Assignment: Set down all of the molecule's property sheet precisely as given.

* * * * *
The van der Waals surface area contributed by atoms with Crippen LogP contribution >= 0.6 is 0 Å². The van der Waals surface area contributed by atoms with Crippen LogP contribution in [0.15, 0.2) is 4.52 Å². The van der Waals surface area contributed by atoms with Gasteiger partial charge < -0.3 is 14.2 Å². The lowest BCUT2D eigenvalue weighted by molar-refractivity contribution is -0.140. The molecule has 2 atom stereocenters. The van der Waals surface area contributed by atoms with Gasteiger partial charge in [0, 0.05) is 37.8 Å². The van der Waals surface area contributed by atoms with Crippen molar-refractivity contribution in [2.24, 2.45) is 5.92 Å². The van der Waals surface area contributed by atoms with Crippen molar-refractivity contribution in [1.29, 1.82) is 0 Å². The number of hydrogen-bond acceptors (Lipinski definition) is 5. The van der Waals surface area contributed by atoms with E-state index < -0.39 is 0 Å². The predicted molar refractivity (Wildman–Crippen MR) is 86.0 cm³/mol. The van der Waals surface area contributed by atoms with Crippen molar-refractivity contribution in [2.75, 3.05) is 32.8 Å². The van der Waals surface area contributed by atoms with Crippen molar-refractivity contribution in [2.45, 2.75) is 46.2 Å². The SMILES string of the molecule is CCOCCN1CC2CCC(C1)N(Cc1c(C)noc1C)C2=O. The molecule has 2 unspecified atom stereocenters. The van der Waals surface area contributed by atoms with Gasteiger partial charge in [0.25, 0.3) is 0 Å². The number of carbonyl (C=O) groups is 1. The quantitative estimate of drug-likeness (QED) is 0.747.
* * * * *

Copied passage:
The van der Waals surface area contributed by atoms with Crippen LogP contribution >= 0.6 is 0 Å². The van der Waals surface area contributed by atoms with Crippen LogP contribution in [0.15, 0.2) is 4.52 Å². The van der Waals surface area contributed by atoms with Gasteiger partial charge < -0.3 is 14.2 Å². The lowest BCUT2D eigenvalue weighted by molar-refractivity contribution is -0.140. The molecule has 2 atom stereocenters. The van der Waals surface area contributed by atoms with Gasteiger partial charge in [0, 0.05) is 37.8 Å². The van der Waals surface area contributed by atoms with Crippen molar-refractivity contribution in [2.24, 2.45) is 5.92 Å². The van der Waals surface area contributed by atoms with Crippen molar-refractivity contribution in [1.29, 1.82) is 0 Å². The number of hydrogen-bond acceptors (Lipinski definition) is 5. The van der Waals surface area contributed by atoms with E-state index < -0.39 is 0 Å². The predicted molar refractivity (Wildman–Crippen MR) is 86.0 cm³/mol. The van der Waals surface area contributed by atoms with Crippen molar-refractivity contribution in [2.75, 3.05) is 32.8 Å². The van der Waals surface area contributed by atoms with Crippen molar-refractivity contribution in [2.45, 2.75) is 46.2 Å². The SMILES string of the molecule is CCOCCN1CC2CCC(C1)N(Cc1c(C)noc1C)C2=O. The molecule has 2 unspecified atom stereocenters. The van der Waals surface area contributed by atoms with Gasteiger partial charge in [0.25, 0.3) is 0 Å². The number of carbonyl (C=O) groups is 1. The quantitative estimate of drug-likeness (QED) is 0.747.